This article was originally published in The Notebook. In August 2020, The Notebook became Chalkbeat Philadelphia.
Thanks to the School Reform Commission, Lisa Haver and other members of the Alliance for Philadelphia Public Schools now have a daily habit: reading the newspaper’s classified section.
Haver and five other members of the advocacy group were among the few people present on the morning of Monday, Oct. 6, 2014, at a quietly announced SRC meeting. The announcement of the meeting was made only in an ad placed in the classified section of the previous day’s Philadelphia Inquirer.
The purpose of the proceeding, as many suspected, was to cancel the School District’s contract with the Philadelphia Federation of Teachers.
Haver said she didn’t know about the meeting until another APPS member, Karel Kilimnik, called and asked her about it.
“Since then,” said Haver, “we have one member of APPS who, every single day, goes and looks at the classifieds to see if the SRC or the District is putting in these tiny notices that they don’t want people to know about.”
After a settlement with the SRC this fall, that kind of stealthy notice may be a thing of the past.
As a governing body for the city of Philadelphia, the SRC must adhere to the Sunshine Act of Pennsylvania, a law requiring “all meetings or hearings of every agency at which formal action is taken” to be open to the public with an opportunity for them to comment. This, according to lawmakers, is to create and maintain transparency in governing agencies for “increased public confidence.”
“If you don’t have an informed and active citizenry, government suffers for it,” said Melissa Melewsky, media law counsel for the Pennsylvania NewsMedia Association.
“Ideally, government and the public they serve work together for the best interest of everyone. And the public can’t help government do that if they don’t know what’s going on.”
APPS takes action
On that morning in 2014, at that barely advertised SRC meeting, the commissioners voted unanimously to cancel the teachers’ contract without any public notice or testimony, and APPS called foul. Then they called a lawyer.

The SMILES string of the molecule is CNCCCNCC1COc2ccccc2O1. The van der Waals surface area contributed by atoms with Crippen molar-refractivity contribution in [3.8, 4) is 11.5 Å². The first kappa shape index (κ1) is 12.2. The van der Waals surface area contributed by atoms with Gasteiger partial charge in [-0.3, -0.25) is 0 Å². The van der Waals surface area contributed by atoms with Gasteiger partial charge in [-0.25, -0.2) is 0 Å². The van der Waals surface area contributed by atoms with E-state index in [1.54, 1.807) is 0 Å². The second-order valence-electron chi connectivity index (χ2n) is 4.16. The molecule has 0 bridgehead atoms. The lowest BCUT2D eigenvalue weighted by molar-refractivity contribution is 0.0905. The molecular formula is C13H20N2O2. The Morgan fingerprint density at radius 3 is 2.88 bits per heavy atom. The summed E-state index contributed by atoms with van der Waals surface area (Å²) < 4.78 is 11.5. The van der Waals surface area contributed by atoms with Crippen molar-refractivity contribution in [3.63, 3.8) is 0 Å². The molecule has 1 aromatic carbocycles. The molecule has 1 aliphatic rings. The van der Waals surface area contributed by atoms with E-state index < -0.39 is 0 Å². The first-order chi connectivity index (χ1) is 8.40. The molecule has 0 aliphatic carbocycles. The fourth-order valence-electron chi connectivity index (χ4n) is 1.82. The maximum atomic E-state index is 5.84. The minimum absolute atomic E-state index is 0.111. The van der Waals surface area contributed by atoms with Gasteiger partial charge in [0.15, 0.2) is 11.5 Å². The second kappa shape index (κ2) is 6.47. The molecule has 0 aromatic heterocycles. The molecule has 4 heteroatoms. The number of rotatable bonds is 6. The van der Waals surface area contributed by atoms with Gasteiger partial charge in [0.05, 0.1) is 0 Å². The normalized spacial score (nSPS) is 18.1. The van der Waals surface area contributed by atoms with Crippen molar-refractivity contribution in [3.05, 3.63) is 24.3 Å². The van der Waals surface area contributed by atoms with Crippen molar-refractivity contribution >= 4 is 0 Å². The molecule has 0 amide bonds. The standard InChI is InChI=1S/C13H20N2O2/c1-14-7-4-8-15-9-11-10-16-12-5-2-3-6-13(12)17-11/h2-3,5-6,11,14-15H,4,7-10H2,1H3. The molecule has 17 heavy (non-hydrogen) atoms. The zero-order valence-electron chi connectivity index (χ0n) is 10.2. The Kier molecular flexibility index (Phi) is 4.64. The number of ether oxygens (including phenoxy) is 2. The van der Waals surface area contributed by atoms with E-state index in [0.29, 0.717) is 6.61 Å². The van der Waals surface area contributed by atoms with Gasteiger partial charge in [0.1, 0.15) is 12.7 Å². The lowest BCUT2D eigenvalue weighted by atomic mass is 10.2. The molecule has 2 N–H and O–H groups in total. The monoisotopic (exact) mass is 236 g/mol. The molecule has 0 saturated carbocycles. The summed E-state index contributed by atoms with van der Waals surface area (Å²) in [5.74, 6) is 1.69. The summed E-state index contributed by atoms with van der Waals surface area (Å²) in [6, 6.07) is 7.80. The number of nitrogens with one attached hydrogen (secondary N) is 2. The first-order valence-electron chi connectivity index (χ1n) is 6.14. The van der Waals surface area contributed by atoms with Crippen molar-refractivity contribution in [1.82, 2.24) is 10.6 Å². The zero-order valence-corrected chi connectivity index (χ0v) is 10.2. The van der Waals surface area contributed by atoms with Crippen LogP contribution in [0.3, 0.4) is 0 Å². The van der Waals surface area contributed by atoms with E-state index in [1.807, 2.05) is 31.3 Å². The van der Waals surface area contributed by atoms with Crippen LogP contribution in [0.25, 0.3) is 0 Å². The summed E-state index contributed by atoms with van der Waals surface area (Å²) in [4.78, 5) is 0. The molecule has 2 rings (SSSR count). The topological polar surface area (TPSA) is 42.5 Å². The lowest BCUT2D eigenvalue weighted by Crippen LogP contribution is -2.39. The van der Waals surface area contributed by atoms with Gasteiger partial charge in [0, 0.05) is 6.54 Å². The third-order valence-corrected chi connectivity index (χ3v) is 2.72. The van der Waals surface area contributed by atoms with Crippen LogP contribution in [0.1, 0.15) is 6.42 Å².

“We just thought we can’t let that kind of thing stand,” said Haver, retired teacher and founding member of APPS. “It wasn’t just that one thing. They have a pattern of not letting people speak when they really should be able to speak.”
Haver was the only person who signed up to speak at the meeting, but her testimony wasn’t heard until the controversial decision was made. In her post-vote testimony, she called the SRC’s actions “sneaky” and questioned the secrecy of the meeting.
A month later, she and APPS filed a civil complaint against the SRC accusing the commission of violating the Sunshine Act. And after two years of back and forth in the Court of Common Pleas, the two sides finally reached an agreement mandating that the SRC be more transparent and open to discourse from the public.
The conditions of the agreement took effect in October, though some were implemented before the settlement. Now, community members will be aware of most resolutions, complete with descriptions, two weeks ahead of the scheduled meeting.
Walk-on resolutions, those presented to the public less than 48 hours before a meeting, must be noted as such — by listing them separately or with an asterisk — and made available before the meeting. Also, the resolution must be announced, and all present members of the public must be given a chance to register and comment on it.
Resolutions proposed to amend, edit, revise, or substitute an existing resolution may be voted on, but only after hearing public testimony on the original resolution. If it is a completely new resolution, then it can be voted on at the next action meeting. Or if SRC members choose to vote on it in that moment, members of the public must be allowed to give testimony on the resolution.
The exceptions to these conditions are resolutions concerning quasi-judicial proceedings, when the District must investigate facts, hold hearings, and draw conclusions from them to later make a judgment. Examples of quasi-judicial resolutions include those that deal with student expulsions, new charter school applications and renewals, and dismissal or discipline of District employees.
“It is a really good thing for everyone, including the SRC […],” said Rich Migliore, an APPS member who assisted lawyers with the terms of the settlement. “It will go a long way toward building trust.”